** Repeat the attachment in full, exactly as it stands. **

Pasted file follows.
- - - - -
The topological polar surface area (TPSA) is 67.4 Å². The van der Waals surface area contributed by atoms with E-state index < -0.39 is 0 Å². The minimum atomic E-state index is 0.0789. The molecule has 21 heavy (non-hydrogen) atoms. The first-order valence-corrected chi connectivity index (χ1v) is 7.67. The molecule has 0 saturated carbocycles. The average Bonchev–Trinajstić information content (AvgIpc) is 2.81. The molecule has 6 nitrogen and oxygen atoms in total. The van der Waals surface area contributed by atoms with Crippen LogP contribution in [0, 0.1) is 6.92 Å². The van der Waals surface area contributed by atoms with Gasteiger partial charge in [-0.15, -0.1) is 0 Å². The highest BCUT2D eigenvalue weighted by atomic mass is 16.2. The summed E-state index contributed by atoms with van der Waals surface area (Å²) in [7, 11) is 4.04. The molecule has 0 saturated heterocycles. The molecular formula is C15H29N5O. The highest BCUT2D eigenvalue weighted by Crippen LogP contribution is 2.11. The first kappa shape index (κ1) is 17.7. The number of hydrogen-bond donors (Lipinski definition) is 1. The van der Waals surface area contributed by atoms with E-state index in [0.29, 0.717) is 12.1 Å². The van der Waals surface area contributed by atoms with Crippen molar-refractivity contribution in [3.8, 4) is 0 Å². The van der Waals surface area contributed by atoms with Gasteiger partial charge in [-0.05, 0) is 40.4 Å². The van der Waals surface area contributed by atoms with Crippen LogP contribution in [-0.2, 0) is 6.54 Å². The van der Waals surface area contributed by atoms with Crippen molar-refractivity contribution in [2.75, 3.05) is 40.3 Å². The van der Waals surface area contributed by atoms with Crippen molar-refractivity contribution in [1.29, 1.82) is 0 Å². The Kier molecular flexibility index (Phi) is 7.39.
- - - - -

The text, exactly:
The topological polar surface area (TPSA) is 67.4 Å². The van der Waals surface area contributed by atoms with E-state index < -0.39 is 0 Å². The minimum atomic E-state index is 0.0789. The molecule has 21 heavy (non-hydrogen) atoms. The first-order valence-corrected chi connectivity index (χ1v) is 7.67. The molecule has 0 saturated carbocycles. The average Bonchev–Trinajstić information content (AvgIpc) is 2.81. The molecule has 6 nitrogen and oxygen atoms in total. The van der Waals surface area contributed by atoms with Crippen LogP contribution in [0, 0.1) is 6.92 Å². The van der Waals surface area contributed by atoms with Gasteiger partial charge in [-0.15, -0.1) is 0 Å². The highest BCUT2D eigenvalue weighted by atomic mass is 16.2. The summed E-state index contributed by atoms with van der Waals surface area (Å²) in [7, 11) is 4.04. The molecule has 0 saturated heterocycles. The molecular formula is C15H29N5O. The highest BCUT2D eigenvalue weighted by Crippen LogP contribution is 2.11. The first kappa shape index (κ1) is 17.7. The number of hydrogen-bond donors (Lipinski definition) is 1. The van der Waals surface area contributed by atoms with E-state index in [0.29, 0.717) is 12.1 Å². The van der Waals surface area contributed by atoms with Crippen molar-refractivity contribution in [3.8, 4) is 0 Å². The van der Waals surface area contributed by atoms with Gasteiger partial charge in [-0.05, 0) is 40.4 Å². The van der Waals surface area contributed by atoms with Crippen LogP contribution in [-0.2, 0) is 6.54 Å². The van der Waals surface area contributed by atoms with Crippen molar-refractivity contribution in [2.75, 3.05) is 40.3 Å². The van der Waals surface area contributed by atoms with Crippen molar-refractivity contribution in [1.29, 1.82) is 0 Å². The Kier molecular flexibility index (Phi) is 7.39.